However, she did speak during the official debriefings after the war, documented in the National Archives, when she revealed she had been stripped naked and repeatedly submerged in icy water.

A torture intended to induce a feeling of suffocation, she recalled repeatedly blacking out due to a lack of oxygen. Yet, despite being beaten and suffering further indignities, she revealed no shred of information that would compromise her colleagues.

She managed to convince her interrogator she was a naïve Frenchwoman, Jacqueline Duterte, helping a businessman transmit messages she did not understand.

The SOE, authorised in 1940 by Churchill “to set Europe ablaze”, recruited and trained more than 400 British secret agents, 39 of them French-speaking women who ranged in age from 19 to 51.

Twelve female members of the SOE were executed, while one died of meningitis during her mission. Eileen Nearne was lucky to survive. In her first months with the SOE she was a London-based signals operator dealing with communications from field agents.

In March 1944, however, she was parachuted into occupied France together with her colleague, a commander in the French army known as Jean Savy.

Her mission was to help Savy set up and maintain the Paris intelligence network known as “Wizard”. A mistake in the field could have cost their lives. “The risk was so high,” says Louise.

“The simplest error could have proven fatal, such as asking for milk in coffee – everyone drank their tea and coffee black in France at that time due to rationing… wearing the wrong clothes, lighting up a cigarette in public, as there was no ration for tobacco.”

The key to survival was avoiding unwanted attention.

While Louise’s fictional character is a composite of Eileen and several other real-life agents, every aspect of her SOE training and the dangerous conditions she endures in France is based on historical fact. 

“The women trained alongside male agents in the wilds of Scotland, learning how to blow things up, exist in the wild, navigate and find food,” says Louise.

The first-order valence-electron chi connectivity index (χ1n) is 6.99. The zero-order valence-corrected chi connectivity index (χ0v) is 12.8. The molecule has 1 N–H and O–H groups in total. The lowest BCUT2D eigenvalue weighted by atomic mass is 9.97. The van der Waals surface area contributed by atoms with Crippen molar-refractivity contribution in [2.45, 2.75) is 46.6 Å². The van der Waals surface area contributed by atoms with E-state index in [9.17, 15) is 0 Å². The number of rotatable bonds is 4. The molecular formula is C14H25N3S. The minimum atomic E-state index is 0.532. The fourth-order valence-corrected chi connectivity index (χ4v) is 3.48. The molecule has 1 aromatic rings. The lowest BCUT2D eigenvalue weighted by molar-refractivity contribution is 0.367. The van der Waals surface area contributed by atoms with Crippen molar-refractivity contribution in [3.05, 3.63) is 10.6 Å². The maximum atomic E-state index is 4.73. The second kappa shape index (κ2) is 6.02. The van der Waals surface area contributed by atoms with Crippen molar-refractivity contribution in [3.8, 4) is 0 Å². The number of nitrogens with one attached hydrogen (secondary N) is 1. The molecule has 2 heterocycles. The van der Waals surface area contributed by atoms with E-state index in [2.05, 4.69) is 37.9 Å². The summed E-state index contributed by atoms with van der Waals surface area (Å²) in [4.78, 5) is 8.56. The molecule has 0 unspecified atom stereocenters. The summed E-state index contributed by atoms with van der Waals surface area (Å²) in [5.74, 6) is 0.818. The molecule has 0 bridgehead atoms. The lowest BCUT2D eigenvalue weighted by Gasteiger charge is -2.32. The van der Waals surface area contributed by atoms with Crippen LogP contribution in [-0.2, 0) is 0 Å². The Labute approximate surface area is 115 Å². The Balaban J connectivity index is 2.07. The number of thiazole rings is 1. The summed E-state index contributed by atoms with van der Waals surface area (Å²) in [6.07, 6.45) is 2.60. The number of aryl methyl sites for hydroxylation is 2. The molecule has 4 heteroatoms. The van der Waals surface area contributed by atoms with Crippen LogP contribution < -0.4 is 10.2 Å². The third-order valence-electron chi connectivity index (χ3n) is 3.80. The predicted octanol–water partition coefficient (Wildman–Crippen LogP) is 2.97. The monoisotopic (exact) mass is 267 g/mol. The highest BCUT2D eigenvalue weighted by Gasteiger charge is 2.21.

“They did everything the men did, but when it came to jumping from a plane women were only expected to make three practice jumps, the fourth being in France.

“The men, however, performed an additional night jump and thus were awarded their ‘wings’.”

The final stage of training, known as Finishing School, took place at various stately homes such as Beaulieu in Hampshire.

Here, agents honed their skills in espionage and evading capture by the Southampton police, in readiness for their real missions in France.

The women were also trained by two ex-Shanghai policemen, Eric Sykes and William Fairbairn, who taught them how to use their customary, double bladed combat dagger.

“Compact but totally lethal,” says Louise, who underwent some of the training using Sykes and Fairbairn techniques.

The women were also taught how to kill silently, by strangulation and other means. Eileen, however, never got to use these aspects of her training.

After her interrogation she was sent to women’s concentration camp Ravensbruck, north of Berlin, where her head was shaved and she was put to work.

After six months’ hard labour she was transferred to another labour camp near Markkleeberg.

In April 1945 she ran away while her squad was being marched through a forest. Meeting advancing US forces, she had to convince them she was not a German spy.

Back in the UK she was quietly appointed MBE and received her Croix de Guerre from the French.

After the war, Eileen spent 30 years as a nurse and retired quietly to her Devon flat where she told no one about her wartime exploits. She did not marry.

“Some of these brave women were posthumously awarded the George Cross, films were made about a couple, but the vast majority literally slipped back into their civilian lives,” says Louise.

Most, like Eileen, took their loyalty and discretion to the grave. Operation Moonlight by Louise Morrish (Cornerstone, £14.99) is out now.